In a many dark hour
I've been thinkin' about this
That Jesus Christ
Was betrayed by a kiss
But I can't think for you
You'll have to decide
Whether Judas Iscariot
Had God on his side.
With God on Our Side--Bob Dylan
Need we tolerate the intolerant? Do individuals have a First Amendment religious right to discriminate or be bigots? These questions are really at the heart of much current political debate in the United States, most recently with the decision of Indiana to enact legislation purportedly giving individuals a religious right to refuse to serve individuals in their businesses.
Indiana’s new law is only the most recent manifestation of how the religious right drives a political cleavage through contentious issues. Gay marriage, abortion, and matters of discrimination seem to pit the moral views of some against the personal liberty of others. They raise questions about the limits of toleration in a free society.
It was not simply Indiana’s new law that made me think about toleration. A couple of weeks ago I gave my students an assignment where they had to do some analysis with public opinion data. I did not care what numbers they crunched– simply play around. In class one student talked of her perplexity. She decided to see what relationship there was between religious attitudes and support for reproductive rights for women. She was perplexed to find overwhelming support among self-identified Jews for abortion rights. She did not understand why until one of my Jewish students told her that within her faith an unborn fetus is not a person until born. My student was surprised–she did not understand that not all faiths agree with the Christian idea that the fetus is a person.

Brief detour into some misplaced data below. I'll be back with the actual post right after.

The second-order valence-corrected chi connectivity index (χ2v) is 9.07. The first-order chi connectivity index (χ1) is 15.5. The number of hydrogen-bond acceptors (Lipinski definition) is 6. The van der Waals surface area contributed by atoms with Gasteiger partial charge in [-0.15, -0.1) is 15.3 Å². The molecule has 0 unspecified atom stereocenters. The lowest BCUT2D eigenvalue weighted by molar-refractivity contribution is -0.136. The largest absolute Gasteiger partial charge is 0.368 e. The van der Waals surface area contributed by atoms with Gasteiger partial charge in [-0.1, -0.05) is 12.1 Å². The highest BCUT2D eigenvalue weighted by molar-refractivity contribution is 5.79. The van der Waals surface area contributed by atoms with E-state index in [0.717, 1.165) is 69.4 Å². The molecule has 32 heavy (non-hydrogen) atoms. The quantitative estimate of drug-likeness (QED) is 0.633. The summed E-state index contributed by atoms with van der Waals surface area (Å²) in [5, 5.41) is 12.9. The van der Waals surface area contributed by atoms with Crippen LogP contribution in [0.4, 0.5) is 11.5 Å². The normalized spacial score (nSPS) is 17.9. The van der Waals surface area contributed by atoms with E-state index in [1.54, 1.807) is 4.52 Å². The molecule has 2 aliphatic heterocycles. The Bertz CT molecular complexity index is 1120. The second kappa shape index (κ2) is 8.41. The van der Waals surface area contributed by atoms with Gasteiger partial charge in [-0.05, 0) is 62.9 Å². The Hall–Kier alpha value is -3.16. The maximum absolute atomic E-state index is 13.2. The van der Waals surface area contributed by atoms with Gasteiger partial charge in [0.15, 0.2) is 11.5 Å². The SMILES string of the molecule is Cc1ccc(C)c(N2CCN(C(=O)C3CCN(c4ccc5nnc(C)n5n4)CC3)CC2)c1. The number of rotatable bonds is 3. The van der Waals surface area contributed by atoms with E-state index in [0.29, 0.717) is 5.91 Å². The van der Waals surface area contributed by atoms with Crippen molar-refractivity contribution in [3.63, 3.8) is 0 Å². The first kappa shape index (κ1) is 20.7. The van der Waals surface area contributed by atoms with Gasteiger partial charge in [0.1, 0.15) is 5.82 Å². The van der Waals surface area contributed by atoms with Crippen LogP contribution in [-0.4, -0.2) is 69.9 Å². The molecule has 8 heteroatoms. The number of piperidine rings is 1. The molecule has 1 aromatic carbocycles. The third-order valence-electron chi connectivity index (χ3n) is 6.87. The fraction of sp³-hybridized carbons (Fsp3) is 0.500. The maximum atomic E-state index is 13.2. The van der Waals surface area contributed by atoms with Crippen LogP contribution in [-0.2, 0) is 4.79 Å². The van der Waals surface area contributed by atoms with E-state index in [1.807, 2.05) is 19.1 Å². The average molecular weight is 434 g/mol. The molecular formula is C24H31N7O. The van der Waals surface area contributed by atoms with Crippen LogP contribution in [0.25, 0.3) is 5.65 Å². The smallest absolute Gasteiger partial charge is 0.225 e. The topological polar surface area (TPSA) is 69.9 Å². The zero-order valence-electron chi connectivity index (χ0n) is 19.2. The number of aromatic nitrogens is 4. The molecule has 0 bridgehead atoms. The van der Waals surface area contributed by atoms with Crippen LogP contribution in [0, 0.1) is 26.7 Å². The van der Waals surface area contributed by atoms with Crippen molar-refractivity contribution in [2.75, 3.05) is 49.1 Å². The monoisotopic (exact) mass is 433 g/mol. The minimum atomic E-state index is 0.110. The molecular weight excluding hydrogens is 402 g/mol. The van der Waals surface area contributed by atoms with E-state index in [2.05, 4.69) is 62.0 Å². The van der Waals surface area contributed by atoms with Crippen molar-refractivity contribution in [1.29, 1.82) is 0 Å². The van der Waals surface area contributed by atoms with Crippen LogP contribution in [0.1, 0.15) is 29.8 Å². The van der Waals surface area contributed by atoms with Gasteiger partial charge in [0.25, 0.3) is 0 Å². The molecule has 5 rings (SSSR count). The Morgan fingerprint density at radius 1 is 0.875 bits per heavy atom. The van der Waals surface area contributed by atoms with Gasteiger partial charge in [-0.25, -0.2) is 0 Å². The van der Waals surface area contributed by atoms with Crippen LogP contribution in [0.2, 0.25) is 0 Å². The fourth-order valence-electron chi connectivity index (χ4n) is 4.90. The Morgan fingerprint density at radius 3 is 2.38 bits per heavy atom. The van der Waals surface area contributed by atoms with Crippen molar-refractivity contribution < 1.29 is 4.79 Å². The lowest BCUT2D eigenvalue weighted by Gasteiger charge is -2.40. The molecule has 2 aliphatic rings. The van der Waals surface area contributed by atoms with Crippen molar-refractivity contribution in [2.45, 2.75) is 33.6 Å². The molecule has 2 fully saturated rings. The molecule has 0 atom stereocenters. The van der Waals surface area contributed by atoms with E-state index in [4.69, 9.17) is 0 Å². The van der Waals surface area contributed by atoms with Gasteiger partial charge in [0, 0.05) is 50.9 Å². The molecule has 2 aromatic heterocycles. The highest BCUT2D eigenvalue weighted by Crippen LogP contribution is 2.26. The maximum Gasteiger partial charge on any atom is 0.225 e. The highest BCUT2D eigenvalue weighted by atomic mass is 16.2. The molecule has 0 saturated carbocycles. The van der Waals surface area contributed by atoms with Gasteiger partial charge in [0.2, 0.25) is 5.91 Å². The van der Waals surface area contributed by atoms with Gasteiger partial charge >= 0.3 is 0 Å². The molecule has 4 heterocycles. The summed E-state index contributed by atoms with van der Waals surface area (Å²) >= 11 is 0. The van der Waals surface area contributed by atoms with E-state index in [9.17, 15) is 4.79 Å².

Similarly, last week I received an e-mail from some individual who had read an article of mine. He urged me to support a constitutional amendment to declare the fetus a person. I wrote back and told him that what a woman does with her uterus is none of his, mine, or society’s business. He wrote back and accused me as being under the delusion of radical feminism.
Both stories speak of the issue of toleration and respect for the choices others make. They are about why in a free society there are limits to enacting your personal morality or theology into public policy.
Many forget that the concept of toleration is a modern Western European invention, born out of the exhaustion of the religious civil wars and the split between the Catholic Church and Protestants in the sixteenth century. A theological government that does not respect the separation of church and state is free to define orthodoxy, foisting upon dissenters, critics, and non-believers their view of truth in the name of God. The 1598 French Edict of Nantes recognized the right of Protestants to believe what they wish. British King James II and the Glorious Revolution of 1688 were about the religious toleration. America’s founding with the Pilgrims and Puritans too were about religious toleration. All of these historical events speak to a gradual recognition in the West that the church should be separate from the state, individuals should be free regarding what they believe, and that there were limits to orthodoxy and what a majority can compel a minority to believe or do.